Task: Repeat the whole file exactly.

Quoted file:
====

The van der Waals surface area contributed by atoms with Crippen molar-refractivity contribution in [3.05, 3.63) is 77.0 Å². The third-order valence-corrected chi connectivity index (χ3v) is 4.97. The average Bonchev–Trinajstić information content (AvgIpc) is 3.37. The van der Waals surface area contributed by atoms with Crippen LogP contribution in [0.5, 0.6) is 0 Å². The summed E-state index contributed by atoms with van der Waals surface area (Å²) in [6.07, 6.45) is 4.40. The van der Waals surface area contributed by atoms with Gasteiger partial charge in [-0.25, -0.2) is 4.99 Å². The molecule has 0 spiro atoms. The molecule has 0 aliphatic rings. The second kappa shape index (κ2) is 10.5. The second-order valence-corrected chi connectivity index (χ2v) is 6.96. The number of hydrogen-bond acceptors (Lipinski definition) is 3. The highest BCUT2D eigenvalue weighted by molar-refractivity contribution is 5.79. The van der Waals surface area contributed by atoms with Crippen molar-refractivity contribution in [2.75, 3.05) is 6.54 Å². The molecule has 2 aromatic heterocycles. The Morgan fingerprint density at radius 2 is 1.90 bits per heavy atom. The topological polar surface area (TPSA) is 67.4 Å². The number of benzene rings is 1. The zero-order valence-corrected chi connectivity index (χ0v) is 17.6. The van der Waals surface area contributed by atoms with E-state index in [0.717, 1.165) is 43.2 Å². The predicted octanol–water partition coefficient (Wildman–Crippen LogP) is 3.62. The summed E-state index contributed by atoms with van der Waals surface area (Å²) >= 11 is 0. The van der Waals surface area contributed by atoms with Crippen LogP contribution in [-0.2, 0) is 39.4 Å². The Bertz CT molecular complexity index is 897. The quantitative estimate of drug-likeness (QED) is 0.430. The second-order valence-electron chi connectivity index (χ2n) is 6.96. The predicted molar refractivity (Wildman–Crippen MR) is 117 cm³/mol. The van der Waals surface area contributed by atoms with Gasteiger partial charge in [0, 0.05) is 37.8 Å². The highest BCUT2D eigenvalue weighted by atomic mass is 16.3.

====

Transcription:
The van der Waals surface area contributed by atoms with Crippen molar-refractivity contribution in [3.05, 3.63) is 77.0 Å². The third-order valence-corrected chi connectivity index (χ3v) is 4.97. The average Bonchev–Trinajstić information content (AvgIpc) is 3.37. The van der Waals surface area contributed by atoms with Crippen LogP contribution in [0.5, 0.6) is 0 Å². The summed E-state index contributed by atoms with van der Waals surface area (Å²) in [6.07, 6.45) is 4.40. The van der Waals surface area contributed by atoms with Gasteiger partial charge in [-0.25, -0.2) is 4.99 Å². The molecule has 0 spiro atoms. The molecule has 0 aliphatic rings. The second kappa shape index (κ2) is 10.5. The second-order valence-corrected chi connectivity index (χ2v) is 6.96. The number of hydrogen-bond acceptors (Lipinski definition) is 3. The highest BCUT2D eigenvalue weighted by molar-refractivity contribution is 5.79. The van der Waals surface area contributed by atoms with Crippen molar-refractivity contribution in [2.75, 3.05) is 6.54 Å². The molecule has 2 aromatic heterocycles. The Morgan fingerprint density at radius 2 is 1.90 bits per heavy atom. The topological polar surface area (TPSA) is 67.4 Å². The number of benzene rings is 1. The zero-order valence-corrected chi connectivity index (χ0v) is 17.6. The van der Waals surface area contributed by atoms with E-state index in [0.717, 1.165) is 43.2 Å². The predicted octanol–water partition coefficient (Wildman–Crippen LogP) is 3.62. The summed E-state index contributed by atoms with van der Waals surface area (Å²) >= 11 is 0. The van der Waals surface area contributed by atoms with Crippen LogP contribution in [-0.2, 0) is 39.4 Å². The Bertz CT molecular complexity index is 897. The quantitative estimate of drug-likeness (QED) is 0.430. The second-order valence-electron chi connectivity index (χ2n) is 6.96. The predicted molar refractivity (Wildman–Crippen MR) is 117 cm³/mol. The van der Waals surface area contributed by atoms with Gasteiger partial charge in [0, 0.05) is 37.8 Å². The highest BCUT2D eigenvalue weighted by atomic mass is 16.3.